Churches have no constitutional right to defy pandemic protective measures


A Louisiana church’s assertion that it has a right to continue organizing big gatherings — even in the face of the coronavirus pandemic — has no basis in the Constitution, contends the Freedom From Religion Foundation.

A Baton Rouge church is defying statewide measures to contain the coronavirus by continuing to hold large services, claiming a constitutional right to do so. Louisiana has declared a ban on gatherings of more than 50 people, which the church described as a “dictator law.” When police officials attempted to protect public health by shutting the event down, they were rebuked by a U.S. member of Congress, Clay Higgins, who opined that the state has “no authority to enforce this proclamation nor any ban on worship.”

Higgins is wrong. While the Constitution’s religious liberty protections are robust and essential, they are not entirely without limits.

The Freedom From Religion Foundation vigorously defends the fundamental American guarantees of religious freedom, and freedom of assembly, every day. We understand the alarm when the government steps in to stop a worship assembly, directly confronting both of these constitutional protections. Courts have historically stepped in to guard these rights when necessary, but have always noted that the government may be justified in interfering with individual rights if there is an abundantly clear, compelling reason for doing so.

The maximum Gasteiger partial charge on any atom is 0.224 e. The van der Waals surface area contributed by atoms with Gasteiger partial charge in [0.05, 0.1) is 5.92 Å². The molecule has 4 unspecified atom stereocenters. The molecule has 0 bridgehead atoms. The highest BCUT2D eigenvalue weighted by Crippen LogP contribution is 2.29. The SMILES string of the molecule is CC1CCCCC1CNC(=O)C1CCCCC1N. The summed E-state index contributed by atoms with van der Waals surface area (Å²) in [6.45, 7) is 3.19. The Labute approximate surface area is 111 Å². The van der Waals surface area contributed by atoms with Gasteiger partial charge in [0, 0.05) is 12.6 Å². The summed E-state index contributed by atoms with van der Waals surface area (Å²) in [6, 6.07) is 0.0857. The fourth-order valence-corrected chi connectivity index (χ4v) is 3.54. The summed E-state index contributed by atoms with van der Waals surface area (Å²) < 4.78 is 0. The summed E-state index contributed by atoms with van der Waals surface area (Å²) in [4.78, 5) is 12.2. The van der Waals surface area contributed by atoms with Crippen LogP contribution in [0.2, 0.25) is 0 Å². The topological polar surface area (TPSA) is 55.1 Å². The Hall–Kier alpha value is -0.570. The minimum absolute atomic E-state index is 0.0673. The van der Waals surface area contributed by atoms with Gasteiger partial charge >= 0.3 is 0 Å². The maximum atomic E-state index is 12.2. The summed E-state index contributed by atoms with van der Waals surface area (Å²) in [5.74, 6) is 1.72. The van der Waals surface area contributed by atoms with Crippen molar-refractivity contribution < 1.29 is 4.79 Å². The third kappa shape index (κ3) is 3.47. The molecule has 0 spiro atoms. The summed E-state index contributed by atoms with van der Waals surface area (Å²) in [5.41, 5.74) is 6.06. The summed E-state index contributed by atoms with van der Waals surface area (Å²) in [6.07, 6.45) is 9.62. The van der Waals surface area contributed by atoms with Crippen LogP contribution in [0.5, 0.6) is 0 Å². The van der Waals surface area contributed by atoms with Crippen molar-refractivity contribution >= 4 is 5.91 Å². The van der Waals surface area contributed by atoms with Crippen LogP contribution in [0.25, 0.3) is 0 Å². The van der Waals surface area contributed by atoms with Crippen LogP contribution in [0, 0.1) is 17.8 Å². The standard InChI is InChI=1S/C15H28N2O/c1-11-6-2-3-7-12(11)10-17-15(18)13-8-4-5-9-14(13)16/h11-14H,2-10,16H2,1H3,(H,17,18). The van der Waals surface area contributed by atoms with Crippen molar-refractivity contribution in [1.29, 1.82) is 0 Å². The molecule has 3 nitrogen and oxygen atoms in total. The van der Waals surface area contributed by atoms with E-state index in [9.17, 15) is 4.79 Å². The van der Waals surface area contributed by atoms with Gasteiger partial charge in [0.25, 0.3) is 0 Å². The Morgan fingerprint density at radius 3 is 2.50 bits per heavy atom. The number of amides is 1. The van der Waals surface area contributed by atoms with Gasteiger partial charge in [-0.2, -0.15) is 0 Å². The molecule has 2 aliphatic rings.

It is hard to imagine a clearer need for dispersing church services than a highly infectious global pandemic. Bans on large gatherings are not designed to uniquely target churches — and churches should not be exempted from the universal bans. Creating exceptions undermines the purpose of the ban because it connects huge numbers of people who are otherwise safely isolated.

Higgins exaggerates by describing the state’s emergency rule as a “ban on worship.” Churches and believers all over the country are worshipping alone, in small groups, or even in large groups online. Limiting large physical gatherings is not a ban on worship.

Gatherings like this don’t just risk the lives of the church’s members. The real danger is in overwhelming the health care system. Doctors around the country are working overtime and already rationing beds and ventilators. Churches that hold services are demonstrating a complete lack of respect for those efforts and the lives of their community members.

President Trump has declared a national emergency, and public health officials agree that extreme measures are needed to overcome this crisis. Even Paula White, Trump’s “spiritual adviser,” eventually relented and cancelled an appearance at an event in Phoenix that initially intended to go on despite the pandemic. We all must make sacrifices. Taking indisputably necessary steps to protect public health is not an assault on religious freedom.

Freedom From Religion Foundation

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